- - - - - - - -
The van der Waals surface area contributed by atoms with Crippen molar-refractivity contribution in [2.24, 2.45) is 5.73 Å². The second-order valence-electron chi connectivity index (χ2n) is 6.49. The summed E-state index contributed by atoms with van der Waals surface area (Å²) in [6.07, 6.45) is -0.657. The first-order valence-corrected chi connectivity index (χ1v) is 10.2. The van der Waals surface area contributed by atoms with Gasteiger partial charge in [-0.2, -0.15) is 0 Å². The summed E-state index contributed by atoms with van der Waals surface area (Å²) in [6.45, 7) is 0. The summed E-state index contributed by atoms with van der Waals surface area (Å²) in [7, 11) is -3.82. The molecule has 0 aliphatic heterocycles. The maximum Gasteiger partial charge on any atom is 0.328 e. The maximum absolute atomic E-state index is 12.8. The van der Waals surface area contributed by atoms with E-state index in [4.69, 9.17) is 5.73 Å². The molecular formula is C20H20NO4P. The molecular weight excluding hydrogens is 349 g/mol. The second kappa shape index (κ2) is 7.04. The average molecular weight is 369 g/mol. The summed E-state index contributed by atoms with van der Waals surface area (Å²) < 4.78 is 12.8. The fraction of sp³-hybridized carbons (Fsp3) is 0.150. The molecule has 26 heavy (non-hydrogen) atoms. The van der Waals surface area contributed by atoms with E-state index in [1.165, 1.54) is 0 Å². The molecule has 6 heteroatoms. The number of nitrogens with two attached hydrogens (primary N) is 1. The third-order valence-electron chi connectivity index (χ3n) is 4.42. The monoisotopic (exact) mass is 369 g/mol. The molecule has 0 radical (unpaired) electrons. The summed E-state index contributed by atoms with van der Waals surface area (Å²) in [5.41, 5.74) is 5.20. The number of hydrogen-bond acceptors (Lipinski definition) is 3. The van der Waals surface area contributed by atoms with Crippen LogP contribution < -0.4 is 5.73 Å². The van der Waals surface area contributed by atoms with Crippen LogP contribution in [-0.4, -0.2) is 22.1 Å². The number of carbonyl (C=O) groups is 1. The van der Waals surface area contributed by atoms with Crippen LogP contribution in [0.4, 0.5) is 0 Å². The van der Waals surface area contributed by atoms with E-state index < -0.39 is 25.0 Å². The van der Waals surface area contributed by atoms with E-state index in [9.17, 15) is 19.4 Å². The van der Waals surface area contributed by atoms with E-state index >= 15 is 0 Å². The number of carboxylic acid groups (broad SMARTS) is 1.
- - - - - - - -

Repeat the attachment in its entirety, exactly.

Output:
The van der Waals surface area contributed by atoms with Crippen molar-refractivity contribution in [2.24, 2.45) is 5.73 Å². The second-order valence-electron chi connectivity index (χ2n) is 6.49. The summed E-state index contributed by atoms with van der Waals surface area (Å²) in [6.07, 6.45) is -0.657. The first-order valence-corrected chi connectivity index (χ1v) is 10.2. The van der Waals surface area contributed by atoms with Gasteiger partial charge in [-0.2, -0.15) is 0 Å². The summed E-state index contributed by atoms with van der Waals surface area (Å²) in [6.45, 7) is 0. The summed E-state index contributed by atoms with van der Waals surface area (Å²) in [7, 11) is -3.82. The molecule has 0 aliphatic heterocycles. The maximum Gasteiger partial charge on any atom is 0.328 e. The maximum absolute atomic E-state index is 12.8. The van der Waals surface area contributed by atoms with E-state index in [4.69, 9.17) is 5.73 Å². The molecular formula is C20H20NO4P. The molecular weight excluding hydrogens is 349 g/mol. The second kappa shape index (κ2) is 7.04. The average molecular weight is 369 g/mol. The summed E-state index contributed by atoms with van der Waals surface area (Å²) < 4.78 is 12.8. The fraction of sp³-hybridized carbons (Fsp3) is 0.150. The molecule has 26 heavy (non-hydrogen) atoms. The van der Waals surface area contributed by atoms with E-state index in [1.165, 1.54) is 0 Å². The molecule has 6 heteroatoms. The number of nitrogens with two attached hydrogens (primary N) is 1. The third-order valence-electron chi connectivity index (χ3n) is 4.42. The monoisotopic (exact) mass is 369 g/mol. The molecule has 0 radical (unpaired) electrons. The summed E-state index contributed by atoms with van der Waals surface area (Å²) in [5.41, 5.74) is 5.20. The number of hydrogen-bond acceptors (Lipinski definition) is 3. The van der Waals surface area contributed by atoms with Crippen LogP contribution < -0.4 is 5.73 Å². The van der Waals surface area contributed by atoms with Crippen LogP contribution in [-0.4, -0.2) is 22.1 Å². The number of carbonyl (C=O) groups is 1. The van der Waals surface area contributed by atoms with Crippen LogP contribution in [0.4, 0.5) is 0 Å². The van der Waals surface area contributed by atoms with E-state index < -0.39 is 25.0 Å². The van der Waals surface area contributed by atoms with E-state index in [9.17, 15) is 19.4 Å². The van der Waals surface area contributed by atoms with E-state index >= 15 is 0 Å². The number of carboxylic acid groups (broad SMARTS) is 1.